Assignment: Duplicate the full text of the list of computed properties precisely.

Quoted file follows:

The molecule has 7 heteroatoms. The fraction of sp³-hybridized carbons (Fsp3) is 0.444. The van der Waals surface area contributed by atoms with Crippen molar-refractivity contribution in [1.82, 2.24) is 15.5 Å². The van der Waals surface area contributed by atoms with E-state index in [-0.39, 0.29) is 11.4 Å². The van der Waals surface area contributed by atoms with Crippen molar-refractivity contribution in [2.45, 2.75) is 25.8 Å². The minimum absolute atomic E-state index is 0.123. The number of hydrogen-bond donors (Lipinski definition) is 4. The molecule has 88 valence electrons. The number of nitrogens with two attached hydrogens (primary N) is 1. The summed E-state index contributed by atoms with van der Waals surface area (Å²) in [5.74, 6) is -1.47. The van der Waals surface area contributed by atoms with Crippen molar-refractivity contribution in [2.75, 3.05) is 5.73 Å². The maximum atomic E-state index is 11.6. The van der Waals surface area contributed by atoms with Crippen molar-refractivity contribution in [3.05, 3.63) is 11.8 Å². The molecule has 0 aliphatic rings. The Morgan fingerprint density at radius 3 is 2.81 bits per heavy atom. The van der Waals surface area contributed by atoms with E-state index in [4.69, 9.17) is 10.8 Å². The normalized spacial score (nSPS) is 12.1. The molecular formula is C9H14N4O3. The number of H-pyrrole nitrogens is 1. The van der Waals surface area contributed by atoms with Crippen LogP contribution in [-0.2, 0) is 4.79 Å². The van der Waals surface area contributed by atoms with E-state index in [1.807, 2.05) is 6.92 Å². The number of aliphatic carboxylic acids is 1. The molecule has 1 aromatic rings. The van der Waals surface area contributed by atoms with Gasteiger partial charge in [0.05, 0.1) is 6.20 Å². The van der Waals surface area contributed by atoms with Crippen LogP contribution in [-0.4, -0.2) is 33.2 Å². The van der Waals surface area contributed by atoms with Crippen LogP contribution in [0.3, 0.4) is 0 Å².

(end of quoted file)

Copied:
The molecule has 7 heteroatoms. The fraction of sp³-hybridized carbons (Fsp3) is 0.444. The van der Waals surface area contributed by atoms with Crippen molar-refractivity contribution in [1.82, 2.24) is 15.5 Å². The van der Waals surface area contributed by atoms with E-state index in [-0.39, 0.29) is 11.4 Å². The van der Waals surface area contributed by atoms with Crippen molar-refractivity contribution in [2.45, 2.75) is 25.8 Å². The minimum absolute atomic E-state index is 0.123. The number of hydrogen-bond donors (Lipinski definition) is 4. The molecule has 88 valence electrons. The number of nitrogens with two attached hydrogens (primary N) is 1. The summed E-state index contributed by atoms with van der Waals surface area (Å²) in [5.74, 6) is -1.47. The van der Waals surface area contributed by atoms with Crippen molar-refractivity contribution in [2.75, 3.05) is 5.73 Å². The maximum atomic E-state index is 11.6. The van der Waals surface area contributed by atoms with Crippen molar-refractivity contribution in [3.05, 3.63) is 11.8 Å². The molecule has 0 aliphatic rings. The Morgan fingerprint density at radius 3 is 2.81 bits per heavy atom. The van der Waals surface area contributed by atoms with E-state index in [4.69, 9.17) is 10.8 Å². The normalized spacial score (nSPS) is 12.1. The molecular formula is C9H14N4O3. The number of H-pyrrole nitrogens is 1. The van der Waals surface area contributed by atoms with Crippen LogP contribution in [-0.2, 0) is 4.79 Å². The van der Waals surface area contributed by atoms with E-state index in [1.807, 2.05) is 6.92 Å². The number of aliphatic carboxylic acids is 1. The molecule has 1 aromatic rings. The van der Waals surface area contributed by atoms with Gasteiger partial charge in [0.05, 0.1) is 6.20 Å². The van der Waals surface area contributed by atoms with Crippen LogP contribution in [-0.4, -0.2) is 33.2 Å². The van der Waals surface area contributed by atoms with Crippen LogP contribution in [0.3, 0.4) is 0 Å².